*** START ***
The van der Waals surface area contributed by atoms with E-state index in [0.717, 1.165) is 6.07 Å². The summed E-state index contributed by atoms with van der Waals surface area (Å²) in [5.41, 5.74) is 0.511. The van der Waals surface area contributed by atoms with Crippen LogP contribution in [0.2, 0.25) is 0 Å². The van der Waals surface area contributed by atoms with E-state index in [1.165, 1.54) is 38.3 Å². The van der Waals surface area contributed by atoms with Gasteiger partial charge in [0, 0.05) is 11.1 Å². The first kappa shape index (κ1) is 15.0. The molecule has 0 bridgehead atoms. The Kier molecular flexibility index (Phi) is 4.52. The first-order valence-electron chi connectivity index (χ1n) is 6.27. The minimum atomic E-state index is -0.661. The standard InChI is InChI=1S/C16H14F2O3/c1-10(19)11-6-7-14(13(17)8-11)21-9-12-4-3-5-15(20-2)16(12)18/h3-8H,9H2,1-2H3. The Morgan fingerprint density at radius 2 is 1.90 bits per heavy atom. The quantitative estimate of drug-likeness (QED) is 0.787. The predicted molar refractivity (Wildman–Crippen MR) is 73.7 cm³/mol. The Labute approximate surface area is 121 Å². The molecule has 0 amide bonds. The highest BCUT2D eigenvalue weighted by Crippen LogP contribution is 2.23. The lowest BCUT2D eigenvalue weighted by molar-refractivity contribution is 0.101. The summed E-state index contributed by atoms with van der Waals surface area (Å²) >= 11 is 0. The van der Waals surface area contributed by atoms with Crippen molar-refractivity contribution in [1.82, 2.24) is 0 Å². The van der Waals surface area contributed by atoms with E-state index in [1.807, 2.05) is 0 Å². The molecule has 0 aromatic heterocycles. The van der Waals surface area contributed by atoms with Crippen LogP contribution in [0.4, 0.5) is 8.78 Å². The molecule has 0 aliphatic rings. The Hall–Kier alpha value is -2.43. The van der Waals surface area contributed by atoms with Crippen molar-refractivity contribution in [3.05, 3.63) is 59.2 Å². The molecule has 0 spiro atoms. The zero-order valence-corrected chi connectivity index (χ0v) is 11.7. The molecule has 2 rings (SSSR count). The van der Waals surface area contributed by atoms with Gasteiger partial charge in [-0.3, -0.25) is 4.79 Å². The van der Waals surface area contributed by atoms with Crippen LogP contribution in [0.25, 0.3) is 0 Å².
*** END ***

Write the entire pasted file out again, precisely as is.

The van der Waals surface area contributed by atoms with E-state index in [0.717, 1.165) is 6.07 Å². The summed E-state index contributed by atoms with van der Waals surface area (Å²) in [5.41, 5.74) is 0.511. The van der Waals surface area contributed by atoms with Crippen LogP contribution in [0.2, 0.25) is 0 Å². The van der Waals surface area contributed by atoms with E-state index in [1.165, 1.54) is 38.3 Å². The van der Waals surface area contributed by atoms with Gasteiger partial charge in [0, 0.05) is 11.1 Å². The first kappa shape index (κ1) is 15.0. The molecule has 0 bridgehead atoms. The Kier molecular flexibility index (Phi) is 4.52. The first-order valence-electron chi connectivity index (χ1n) is 6.27. The minimum atomic E-state index is -0.661. The standard InChI is InChI=1S/C16H14F2O3/c1-10(19)11-6-7-14(13(17)8-11)21-9-12-4-3-5-15(20-2)16(12)18/h3-8H,9H2,1-2H3. The Morgan fingerprint density at radius 2 is 1.90 bits per heavy atom. The quantitative estimate of drug-likeness (QED) is 0.787. The predicted molar refractivity (Wildman–Crippen MR) is 73.7 cm³/mol. The Labute approximate surface area is 121 Å². The molecule has 0 amide bonds. The highest BCUT2D eigenvalue weighted by Crippen LogP contribution is 2.23. The lowest BCUT2D eigenvalue weighted by molar-refractivity contribution is 0.101. The summed E-state index contributed by atoms with van der Waals surface area (Å²) >= 11 is 0. The van der Waals surface area contributed by atoms with Crippen molar-refractivity contribution in [1.82, 2.24) is 0 Å². The van der Waals surface area contributed by atoms with E-state index in [1.807, 2.05) is 0 Å². The molecule has 0 aromatic heterocycles. The van der Waals surface area contributed by atoms with Crippen LogP contribution in [0.4, 0.5) is 8.78 Å². The molecule has 0 aliphatic rings. The Hall–Kier alpha value is -2.43. The van der Waals surface area contributed by atoms with Crippen molar-refractivity contribution in [3.05, 3.63) is 59.2 Å². The molecule has 0 spiro atoms. The zero-order valence-corrected chi connectivity index (χ0v) is 11.7. The molecule has 2 rings (SSSR count). The van der Waals surface area contributed by atoms with Gasteiger partial charge in [-0.3, -0.25) is 4.79 Å². The van der Waals surface area contributed by atoms with Crippen LogP contribution in [0.25, 0.3) is 0 Å².